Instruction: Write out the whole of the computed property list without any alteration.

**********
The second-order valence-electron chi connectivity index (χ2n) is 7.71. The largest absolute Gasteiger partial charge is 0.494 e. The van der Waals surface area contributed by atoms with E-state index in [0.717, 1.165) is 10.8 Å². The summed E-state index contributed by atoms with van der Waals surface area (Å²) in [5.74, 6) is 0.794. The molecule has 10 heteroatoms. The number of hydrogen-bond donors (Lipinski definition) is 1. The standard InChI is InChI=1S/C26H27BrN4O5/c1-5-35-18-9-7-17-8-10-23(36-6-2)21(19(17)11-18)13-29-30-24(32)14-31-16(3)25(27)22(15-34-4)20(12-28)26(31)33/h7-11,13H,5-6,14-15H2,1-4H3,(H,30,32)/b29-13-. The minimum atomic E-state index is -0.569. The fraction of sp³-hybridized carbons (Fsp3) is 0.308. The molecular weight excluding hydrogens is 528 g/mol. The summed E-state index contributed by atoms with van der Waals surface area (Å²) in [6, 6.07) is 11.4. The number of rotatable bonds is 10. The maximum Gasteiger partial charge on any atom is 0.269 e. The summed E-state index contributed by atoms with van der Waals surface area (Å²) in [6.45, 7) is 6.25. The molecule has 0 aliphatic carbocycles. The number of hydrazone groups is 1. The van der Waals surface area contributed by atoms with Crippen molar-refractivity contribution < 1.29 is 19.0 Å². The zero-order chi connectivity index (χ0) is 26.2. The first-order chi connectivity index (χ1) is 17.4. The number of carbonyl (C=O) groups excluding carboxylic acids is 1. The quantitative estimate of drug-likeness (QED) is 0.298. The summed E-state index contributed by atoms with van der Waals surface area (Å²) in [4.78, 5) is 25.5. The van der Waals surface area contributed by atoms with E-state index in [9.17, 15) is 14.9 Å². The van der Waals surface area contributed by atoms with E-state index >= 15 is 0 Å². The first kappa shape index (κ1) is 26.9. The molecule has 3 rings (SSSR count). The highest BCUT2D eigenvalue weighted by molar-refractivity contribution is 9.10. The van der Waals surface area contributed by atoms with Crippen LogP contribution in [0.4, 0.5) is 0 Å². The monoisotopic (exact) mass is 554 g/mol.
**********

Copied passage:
The second-order valence-electron chi connectivity index (χ2n) is 7.71. The largest absolute Gasteiger partial charge is 0.494 e. The van der Waals surface area contributed by atoms with E-state index in [0.717, 1.165) is 10.8 Å². The summed E-state index contributed by atoms with van der Waals surface area (Å²) in [5.74, 6) is 0.794. The molecule has 10 heteroatoms. The number of hydrogen-bond donors (Lipinski definition) is 1. The standard InChI is InChI=1S/C26H27BrN4O5/c1-5-35-18-9-7-17-8-10-23(36-6-2)21(19(17)11-18)13-29-30-24(32)14-31-16(3)25(27)22(15-34-4)20(12-28)26(31)33/h7-11,13H,5-6,14-15H2,1-4H3,(H,30,32)/b29-13-. The minimum atomic E-state index is -0.569. The fraction of sp³-hybridized carbons (Fsp3) is 0.308. The molecular weight excluding hydrogens is 528 g/mol. The summed E-state index contributed by atoms with van der Waals surface area (Å²) in [6, 6.07) is 11.4. The number of rotatable bonds is 10. The maximum Gasteiger partial charge on any atom is 0.269 e. The summed E-state index contributed by atoms with van der Waals surface area (Å²) in [6.45, 7) is 6.25. The molecule has 0 aliphatic carbocycles. The number of hydrazone groups is 1. The van der Waals surface area contributed by atoms with Crippen molar-refractivity contribution < 1.29 is 19.0 Å². The zero-order chi connectivity index (χ0) is 26.2. The first-order chi connectivity index (χ1) is 17.4. The number of carbonyl (C=O) groups excluding carboxylic acids is 1. The quantitative estimate of drug-likeness (QED) is 0.298. The summed E-state index contributed by atoms with van der Waals surface area (Å²) in [4.78, 5) is 25.5. The van der Waals surface area contributed by atoms with E-state index in [9.17, 15) is 14.9 Å². The van der Waals surface area contributed by atoms with E-state index >= 15 is 0 Å². The first kappa shape index (κ1) is 26.9. The molecule has 3 rings (SSSR count). The highest BCUT2D eigenvalue weighted by molar-refractivity contribution is 9.10. The van der Waals surface area contributed by atoms with Crippen LogP contribution in [0.4, 0.5) is 0 Å². The monoisotopic (exact) mass is 554 g/mol.